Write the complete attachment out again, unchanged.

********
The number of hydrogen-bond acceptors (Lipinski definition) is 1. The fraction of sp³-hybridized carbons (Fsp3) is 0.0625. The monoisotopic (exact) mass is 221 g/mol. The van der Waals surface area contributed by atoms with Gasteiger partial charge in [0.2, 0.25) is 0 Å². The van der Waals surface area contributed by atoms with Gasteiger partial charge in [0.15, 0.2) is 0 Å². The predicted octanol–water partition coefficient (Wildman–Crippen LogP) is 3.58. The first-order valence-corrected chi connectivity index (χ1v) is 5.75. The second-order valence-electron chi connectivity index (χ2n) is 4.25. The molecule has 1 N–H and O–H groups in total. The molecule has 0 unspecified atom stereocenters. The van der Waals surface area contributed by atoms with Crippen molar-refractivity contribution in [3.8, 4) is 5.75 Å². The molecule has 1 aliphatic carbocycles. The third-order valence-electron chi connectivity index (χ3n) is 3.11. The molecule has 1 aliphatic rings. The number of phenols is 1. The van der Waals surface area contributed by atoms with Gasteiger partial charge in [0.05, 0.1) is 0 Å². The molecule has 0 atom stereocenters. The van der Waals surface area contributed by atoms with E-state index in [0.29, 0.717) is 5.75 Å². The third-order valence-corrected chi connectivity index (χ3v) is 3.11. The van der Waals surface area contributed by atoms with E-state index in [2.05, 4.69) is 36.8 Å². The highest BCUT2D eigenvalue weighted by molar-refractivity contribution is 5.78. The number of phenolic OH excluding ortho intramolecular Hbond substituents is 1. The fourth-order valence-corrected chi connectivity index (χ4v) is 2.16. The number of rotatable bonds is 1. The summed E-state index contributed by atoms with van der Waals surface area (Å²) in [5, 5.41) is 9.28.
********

The number of hydrogen-bond acceptors (Lipinski definition) is 1. The fraction of sp³-hybridized carbons (Fsp3) is 0.0625. The monoisotopic (exact) mass is 221 g/mol. The van der Waals surface area contributed by atoms with Gasteiger partial charge in [0.2, 0.25) is 0 Å². The van der Waals surface area contributed by atoms with Gasteiger partial charge in [0.15, 0.2) is 0 Å². The predicted octanol–water partition coefficient (Wildman–Crippen LogP) is 3.58. The first-order valence-corrected chi connectivity index (χ1v) is 5.75. The second-order valence-electron chi connectivity index (χ2n) is 4.25. The molecule has 1 N–H and O–H groups in total. The molecule has 0 unspecified atom stereocenters. The van der Waals surface area contributed by atoms with Crippen molar-refractivity contribution in [3.8, 4) is 5.75 Å². The molecule has 1 aliphatic carbocycles. The third-order valence-electron chi connectivity index (χ3n) is 3.11. The molecule has 1 aliphatic rings. The number of phenols is 1. The van der Waals surface area contributed by atoms with Gasteiger partial charge in [0.05, 0.1) is 0 Å². The molecule has 0 atom stereocenters. The van der Waals surface area contributed by atoms with E-state index in [0.29, 0.717) is 5.75 Å². The third-order valence-corrected chi connectivity index (χ3v) is 3.11. The van der Waals surface area contributed by atoms with E-state index in [2.05, 4.69) is 36.8 Å². The highest BCUT2D eigenvalue weighted by molar-refractivity contribution is 5.78. The number of phenolic OH excluding ortho intramolecular Hbond substituents is 1. The fourth-order valence-corrected chi connectivity index (χ4v) is 2.16. The number of rotatable bonds is 1. The summed E-state index contributed by atoms with van der Waals surface area (Å²) in [5, 5.41) is 9.28.